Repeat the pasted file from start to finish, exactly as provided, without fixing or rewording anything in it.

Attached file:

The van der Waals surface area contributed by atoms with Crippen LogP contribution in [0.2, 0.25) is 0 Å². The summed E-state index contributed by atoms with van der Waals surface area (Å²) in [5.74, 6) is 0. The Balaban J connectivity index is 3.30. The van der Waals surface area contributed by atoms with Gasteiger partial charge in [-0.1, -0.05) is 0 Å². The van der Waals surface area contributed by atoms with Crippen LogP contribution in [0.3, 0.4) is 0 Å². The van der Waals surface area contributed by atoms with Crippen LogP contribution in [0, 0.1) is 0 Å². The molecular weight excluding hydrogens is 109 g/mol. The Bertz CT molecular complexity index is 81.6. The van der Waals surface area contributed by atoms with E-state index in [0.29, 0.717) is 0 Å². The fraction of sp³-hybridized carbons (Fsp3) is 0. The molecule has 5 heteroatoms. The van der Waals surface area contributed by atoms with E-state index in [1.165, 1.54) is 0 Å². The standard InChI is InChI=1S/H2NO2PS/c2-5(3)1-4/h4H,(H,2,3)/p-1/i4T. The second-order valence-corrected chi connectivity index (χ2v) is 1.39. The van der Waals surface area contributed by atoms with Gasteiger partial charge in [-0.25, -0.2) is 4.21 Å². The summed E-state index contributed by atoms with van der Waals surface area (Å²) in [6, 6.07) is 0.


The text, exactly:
The van der Waals surface area contributed by atoms with Crippen LogP contribution in [0.2, 0.25) is 0 Å². The summed E-state index contributed by atoms with van der Waals surface area (Å²) in [5.74, 6) is 0. The Balaban J connectivity index is 3.30. The van der Waals surface area contributed by atoms with Gasteiger partial charge in [-0.1, -0.05) is 0 Å². The van der Waals surface area contributed by atoms with Crippen LogP contribution in [0.3, 0.4) is 0 Å². The van der Waals surface area contributed by atoms with Crippen LogP contribution in [0, 0.1) is 0 Å². The molecular weight excluding hydrogens is 109 g/mol. The Bertz CT molecular complexity index is 81.6. The van der Waals surface area contributed by atoms with E-state index in [0.29, 0.717) is 0 Å². The fraction of sp³-hybridized carbons (Fsp3) is 0. The molecule has 5 heteroatoms. The van der Waals surface area contributed by atoms with E-state index in [1.165, 1.54) is 0 Å². The standard InChI is InChI=1S/H2NO2PS/c2-5(3)1-4/h4H,(H,2,3)/p-1/i4T. The second-order valence-corrected chi connectivity index (χ2v) is 1.39. The van der Waals surface area contributed by atoms with Gasteiger partial charge in [-0.25, -0.2) is 4.21 Å². The summed E-state index contributed by atoms with van der Waals surface area (Å²) in [6, 6.07) is 0.